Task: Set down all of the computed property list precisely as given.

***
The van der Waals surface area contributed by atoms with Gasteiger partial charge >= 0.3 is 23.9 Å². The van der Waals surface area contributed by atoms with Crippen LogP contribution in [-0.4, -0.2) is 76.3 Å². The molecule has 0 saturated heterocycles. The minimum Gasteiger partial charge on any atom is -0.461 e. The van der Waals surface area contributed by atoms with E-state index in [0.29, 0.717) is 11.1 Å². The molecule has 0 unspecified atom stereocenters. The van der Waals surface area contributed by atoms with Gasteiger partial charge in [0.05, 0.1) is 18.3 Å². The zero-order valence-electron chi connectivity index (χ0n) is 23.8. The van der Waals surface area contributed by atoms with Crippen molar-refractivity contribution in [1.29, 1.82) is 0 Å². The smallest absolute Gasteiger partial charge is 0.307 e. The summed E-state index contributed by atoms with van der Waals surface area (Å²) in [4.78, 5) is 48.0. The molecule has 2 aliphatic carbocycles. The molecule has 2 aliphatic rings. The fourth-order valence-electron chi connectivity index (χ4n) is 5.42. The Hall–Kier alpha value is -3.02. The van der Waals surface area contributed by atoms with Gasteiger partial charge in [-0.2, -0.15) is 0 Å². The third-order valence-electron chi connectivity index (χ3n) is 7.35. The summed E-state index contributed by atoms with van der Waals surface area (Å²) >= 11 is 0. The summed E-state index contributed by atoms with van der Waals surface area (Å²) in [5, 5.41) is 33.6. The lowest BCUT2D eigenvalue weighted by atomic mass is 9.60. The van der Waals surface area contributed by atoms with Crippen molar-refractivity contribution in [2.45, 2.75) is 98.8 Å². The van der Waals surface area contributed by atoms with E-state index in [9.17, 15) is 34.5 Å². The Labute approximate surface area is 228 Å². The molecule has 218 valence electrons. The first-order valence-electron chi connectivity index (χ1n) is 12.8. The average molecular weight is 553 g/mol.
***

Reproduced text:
The van der Waals surface area contributed by atoms with Gasteiger partial charge >= 0.3 is 23.9 Å². The van der Waals surface area contributed by atoms with Crippen LogP contribution in [-0.4, -0.2) is 76.3 Å². The molecule has 0 saturated heterocycles. The minimum Gasteiger partial charge on any atom is -0.461 e. The van der Waals surface area contributed by atoms with E-state index in [0.29, 0.717) is 11.1 Å². The molecule has 0 unspecified atom stereocenters. The van der Waals surface area contributed by atoms with Gasteiger partial charge in [0.05, 0.1) is 18.3 Å². The zero-order valence-electron chi connectivity index (χ0n) is 23.8. The van der Waals surface area contributed by atoms with Crippen molar-refractivity contribution in [1.29, 1.82) is 0 Å². The smallest absolute Gasteiger partial charge is 0.307 e. The summed E-state index contributed by atoms with van der Waals surface area (Å²) in [4.78, 5) is 48.0. The molecule has 2 aliphatic carbocycles. The molecule has 2 aliphatic rings. The fourth-order valence-electron chi connectivity index (χ4n) is 5.42. The Hall–Kier alpha value is -3.02. The van der Waals surface area contributed by atoms with Gasteiger partial charge in [-0.2, -0.15) is 0 Å². The third-order valence-electron chi connectivity index (χ3n) is 7.35. The summed E-state index contributed by atoms with van der Waals surface area (Å²) >= 11 is 0. The summed E-state index contributed by atoms with van der Waals surface area (Å²) in [5, 5.41) is 33.6. The lowest BCUT2D eigenvalue weighted by atomic mass is 9.60. The van der Waals surface area contributed by atoms with Crippen molar-refractivity contribution in [2.45, 2.75) is 98.8 Å². The van der Waals surface area contributed by atoms with E-state index in [9.17, 15) is 34.5 Å². The Labute approximate surface area is 228 Å². The molecule has 218 valence electrons. The first-order valence-electron chi connectivity index (χ1n) is 12.8. The average molecular weight is 553 g/mol.